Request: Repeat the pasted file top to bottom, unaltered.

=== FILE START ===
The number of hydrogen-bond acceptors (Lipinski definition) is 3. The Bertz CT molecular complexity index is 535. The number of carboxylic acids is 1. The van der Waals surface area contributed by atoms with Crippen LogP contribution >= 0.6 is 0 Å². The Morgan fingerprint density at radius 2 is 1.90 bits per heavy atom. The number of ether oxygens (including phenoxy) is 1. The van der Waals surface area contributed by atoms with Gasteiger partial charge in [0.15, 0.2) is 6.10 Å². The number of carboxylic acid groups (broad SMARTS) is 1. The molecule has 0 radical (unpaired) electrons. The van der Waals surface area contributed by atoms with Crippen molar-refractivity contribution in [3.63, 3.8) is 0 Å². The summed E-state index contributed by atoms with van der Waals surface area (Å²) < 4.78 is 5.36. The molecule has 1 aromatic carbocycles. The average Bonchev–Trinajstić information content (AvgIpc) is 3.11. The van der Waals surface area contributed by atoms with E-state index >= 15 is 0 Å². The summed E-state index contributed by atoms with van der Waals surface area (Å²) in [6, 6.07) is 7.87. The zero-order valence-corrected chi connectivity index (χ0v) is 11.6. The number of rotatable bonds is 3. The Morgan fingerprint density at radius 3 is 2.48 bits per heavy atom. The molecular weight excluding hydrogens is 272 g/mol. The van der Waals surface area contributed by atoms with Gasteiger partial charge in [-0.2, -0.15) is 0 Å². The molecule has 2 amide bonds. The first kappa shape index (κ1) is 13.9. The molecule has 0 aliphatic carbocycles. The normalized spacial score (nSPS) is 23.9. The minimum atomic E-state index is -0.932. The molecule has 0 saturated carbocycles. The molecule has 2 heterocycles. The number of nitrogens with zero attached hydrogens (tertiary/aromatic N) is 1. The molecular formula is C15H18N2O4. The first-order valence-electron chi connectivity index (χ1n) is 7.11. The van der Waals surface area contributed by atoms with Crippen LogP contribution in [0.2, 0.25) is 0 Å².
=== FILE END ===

The number of hydrogen-bond acceptors (Lipinski definition) is 3. The Bertz CT molecular complexity index is 535. The number of carboxylic acids is 1. The van der Waals surface area contributed by atoms with Crippen LogP contribution >= 0.6 is 0 Å². The Morgan fingerprint density at radius 2 is 1.90 bits per heavy atom. The number of ether oxygens (including phenoxy) is 1. The van der Waals surface area contributed by atoms with Gasteiger partial charge in [0.15, 0.2) is 6.10 Å². The number of carboxylic acid groups (broad SMARTS) is 1. The molecule has 0 radical (unpaired) electrons. The van der Waals surface area contributed by atoms with Crippen molar-refractivity contribution in [3.63, 3.8) is 0 Å². The summed E-state index contributed by atoms with van der Waals surface area (Å²) < 4.78 is 5.36. The molecule has 1 aromatic carbocycles. The average Bonchev–Trinajstić information content (AvgIpc) is 3.11. The van der Waals surface area contributed by atoms with E-state index >= 15 is 0 Å². The summed E-state index contributed by atoms with van der Waals surface area (Å²) in [6, 6.07) is 7.87. The zero-order valence-corrected chi connectivity index (χ0v) is 11.6. The number of rotatable bonds is 3. The Morgan fingerprint density at radius 3 is 2.48 bits per heavy atom. The molecular weight excluding hydrogens is 272 g/mol. The van der Waals surface area contributed by atoms with Gasteiger partial charge in [-0.2, -0.15) is 0 Å². The molecule has 2 amide bonds. The first kappa shape index (κ1) is 13.9. The molecule has 0 aliphatic carbocycles. The normalized spacial score (nSPS) is 23.9. The minimum atomic E-state index is -0.932. The molecule has 0 saturated carbocycles. The molecule has 2 heterocycles. The number of nitrogens with zero attached hydrogens (tertiary/aromatic N) is 1. The molecular formula is C15H18N2O4. The first-order valence-electron chi connectivity index (χ1n) is 7.11. The van der Waals surface area contributed by atoms with Crippen LogP contribution in [0.2, 0.25) is 0 Å².